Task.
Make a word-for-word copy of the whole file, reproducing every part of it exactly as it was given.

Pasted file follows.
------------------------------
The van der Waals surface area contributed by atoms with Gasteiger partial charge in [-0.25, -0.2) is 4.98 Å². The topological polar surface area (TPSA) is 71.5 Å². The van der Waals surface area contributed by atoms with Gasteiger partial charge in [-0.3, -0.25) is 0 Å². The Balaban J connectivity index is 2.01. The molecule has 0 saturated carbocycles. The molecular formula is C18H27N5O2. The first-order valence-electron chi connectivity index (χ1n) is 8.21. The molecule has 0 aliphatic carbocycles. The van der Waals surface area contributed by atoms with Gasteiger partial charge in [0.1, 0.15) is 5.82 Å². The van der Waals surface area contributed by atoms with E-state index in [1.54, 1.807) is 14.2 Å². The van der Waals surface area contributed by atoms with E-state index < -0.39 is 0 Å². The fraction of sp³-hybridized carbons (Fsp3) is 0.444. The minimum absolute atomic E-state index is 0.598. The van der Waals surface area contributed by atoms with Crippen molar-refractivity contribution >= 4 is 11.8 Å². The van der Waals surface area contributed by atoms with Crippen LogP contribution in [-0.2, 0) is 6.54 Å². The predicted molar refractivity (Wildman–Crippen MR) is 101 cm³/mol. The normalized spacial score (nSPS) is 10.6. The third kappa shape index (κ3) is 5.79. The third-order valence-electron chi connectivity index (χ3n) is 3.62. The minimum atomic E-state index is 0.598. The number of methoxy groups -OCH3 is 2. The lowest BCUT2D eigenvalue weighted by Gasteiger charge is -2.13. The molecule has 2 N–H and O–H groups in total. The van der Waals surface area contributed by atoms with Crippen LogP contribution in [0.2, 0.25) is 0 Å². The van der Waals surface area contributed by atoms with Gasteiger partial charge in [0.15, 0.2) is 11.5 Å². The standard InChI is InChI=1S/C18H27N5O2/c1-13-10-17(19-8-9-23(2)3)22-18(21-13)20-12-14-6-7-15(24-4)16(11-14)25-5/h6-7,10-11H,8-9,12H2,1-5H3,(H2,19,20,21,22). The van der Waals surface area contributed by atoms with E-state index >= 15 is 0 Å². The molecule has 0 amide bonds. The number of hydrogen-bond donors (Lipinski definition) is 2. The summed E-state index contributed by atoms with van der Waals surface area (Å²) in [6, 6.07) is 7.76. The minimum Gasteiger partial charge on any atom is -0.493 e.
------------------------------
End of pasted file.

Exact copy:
The van der Waals surface area contributed by atoms with Gasteiger partial charge in [-0.25, -0.2) is 4.98 Å². The topological polar surface area (TPSA) is 71.5 Å². The van der Waals surface area contributed by atoms with Gasteiger partial charge in [-0.3, -0.25) is 0 Å². The Balaban J connectivity index is 2.01. The molecule has 0 saturated carbocycles. The molecular formula is C18H27N5O2. The first-order valence-electron chi connectivity index (χ1n) is 8.21. The molecule has 0 aliphatic carbocycles. The van der Waals surface area contributed by atoms with Gasteiger partial charge in [0.1, 0.15) is 5.82 Å². The van der Waals surface area contributed by atoms with E-state index in [1.54, 1.807) is 14.2 Å². The van der Waals surface area contributed by atoms with E-state index < -0.39 is 0 Å². The fraction of sp³-hybridized carbons (Fsp3) is 0.444. The minimum absolute atomic E-state index is 0.598. The van der Waals surface area contributed by atoms with Crippen molar-refractivity contribution >= 4 is 11.8 Å². The van der Waals surface area contributed by atoms with Crippen LogP contribution in [-0.2, 0) is 6.54 Å². The predicted molar refractivity (Wildman–Crippen MR) is 101 cm³/mol. The normalized spacial score (nSPS) is 10.6. The third kappa shape index (κ3) is 5.79. The third-order valence-electron chi connectivity index (χ3n) is 3.62. The minimum atomic E-state index is 0.598. The number of methoxy groups -OCH3 is 2. The lowest BCUT2D eigenvalue weighted by Gasteiger charge is -2.13. The molecule has 2 N–H and O–H groups in total. The van der Waals surface area contributed by atoms with Crippen LogP contribution in [0.2, 0.25) is 0 Å². The van der Waals surface area contributed by atoms with Gasteiger partial charge in [0.15, 0.2) is 11.5 Å². The standard InChI is InChI=1S/C18H27N5O2/c1-13-10-17(19-8-9-23(2)3)22-18(21-13)20-12-14-6-7-15(24-4)16(11-14)25-5/h6-7,10-11H,8-9,12H2,1-5H3,(H2,19,20,21,22). The van der Waals surface area contributed by atoms with E-state index >= 15 is 0 Å². The molecule has 0 amide bonds. The number of hydrogen-bond donors (Lipinski definition) is 2. The summed E-state index contributed by atoms with van der Waals surface area (Å²) in [6, 6.07) is 7.76. The minimum Gasteiger partial charge on any atom is -0.493 e.